go to top
A demonstrator raises her fist at a protest after politician Muhyiddin Yassin was appointed prime minister A protest against the appointment of Muhyiddin Yassin as prime minister, in Kuala Lumpur, Malaysia, Feb. 29, 2020 (AP photo by Vincent Thian).

How a New Youth-Driven Party Is Shaking Up Malaysian Politics

Wednesday, Oct. 21, 2020

KUALA LUMPUR, Malaysia—Syed Saddiq Abdul Rahman turned heads in 2018 when, at the age of 25, he became the youngest-ever Malaysian politician appointed to a Cabinet post. Last year, he helped secure the passage of a landmark constitutional amendment to lower the voting age from 21 to 18. Now, the telegenic former youth and sports minister is building a new, youth-led political party that follows a recent trend of millennial-inspired political movements in Southeast Asia, including the Indonesian Solidarity Party and Thailand’s now-banned Future Forward Party. Syed Saddiq’s party, the Malaysian United Democratic Alliance—or MUDA, which means “young” in Malay—aims to capitalize on widespread frustration with the country’s winner-take-all politics and galvanize Malaysia’s long-underrepresented youth into a potent political force.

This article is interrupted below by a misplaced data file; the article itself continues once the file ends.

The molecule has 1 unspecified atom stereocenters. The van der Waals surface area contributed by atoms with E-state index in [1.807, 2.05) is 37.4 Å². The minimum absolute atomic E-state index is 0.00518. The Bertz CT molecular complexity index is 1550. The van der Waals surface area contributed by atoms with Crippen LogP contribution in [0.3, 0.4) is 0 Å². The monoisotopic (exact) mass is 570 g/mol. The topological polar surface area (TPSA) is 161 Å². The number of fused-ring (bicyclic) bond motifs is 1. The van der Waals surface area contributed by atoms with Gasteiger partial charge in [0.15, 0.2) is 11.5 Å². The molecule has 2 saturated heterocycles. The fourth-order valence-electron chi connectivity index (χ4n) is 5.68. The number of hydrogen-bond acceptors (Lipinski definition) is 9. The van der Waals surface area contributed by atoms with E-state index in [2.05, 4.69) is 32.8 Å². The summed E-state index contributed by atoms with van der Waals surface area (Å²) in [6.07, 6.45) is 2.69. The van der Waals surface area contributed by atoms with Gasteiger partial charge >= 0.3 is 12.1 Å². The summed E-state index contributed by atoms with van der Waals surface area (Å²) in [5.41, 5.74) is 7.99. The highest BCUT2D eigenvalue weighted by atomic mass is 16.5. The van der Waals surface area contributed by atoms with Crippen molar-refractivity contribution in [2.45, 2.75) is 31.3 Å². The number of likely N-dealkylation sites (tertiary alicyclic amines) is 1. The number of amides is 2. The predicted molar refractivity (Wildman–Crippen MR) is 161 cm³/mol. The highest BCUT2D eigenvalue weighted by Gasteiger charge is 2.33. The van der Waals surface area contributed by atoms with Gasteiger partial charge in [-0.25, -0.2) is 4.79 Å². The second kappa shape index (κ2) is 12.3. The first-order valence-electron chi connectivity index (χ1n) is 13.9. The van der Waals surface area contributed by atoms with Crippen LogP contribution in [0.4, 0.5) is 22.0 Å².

The timing is opportune. Since Mahathir Mohamad suddenly stepped down as prime minister in February in a failed attempt to form a new coalition government, politicians from across the political spectrum have been locked in a fierce and polarizing fight for control. The current Perikatan Nasional coalition, led by Prime Minister Muhyiddin Yassin, holds a razor-thin majority in Parliament. It is an uneasy alliance of defectors from Mahathir’s old Pakatan Harapan coalition and remnants of the formerly dominant Barisan Nasional alliance, which had been in power for six decades before a huge corruption scandal led voters to resoundingly reject it in the 2018 general election. ...

To read more,

enter your email address then choose one of the three options below.

Subscribe to World Politics Review and you'll receive instant access to 10,000+ articles in the World Politics Review Library, along with new comprehensive analysis every weekday . . . written by leading topic experts.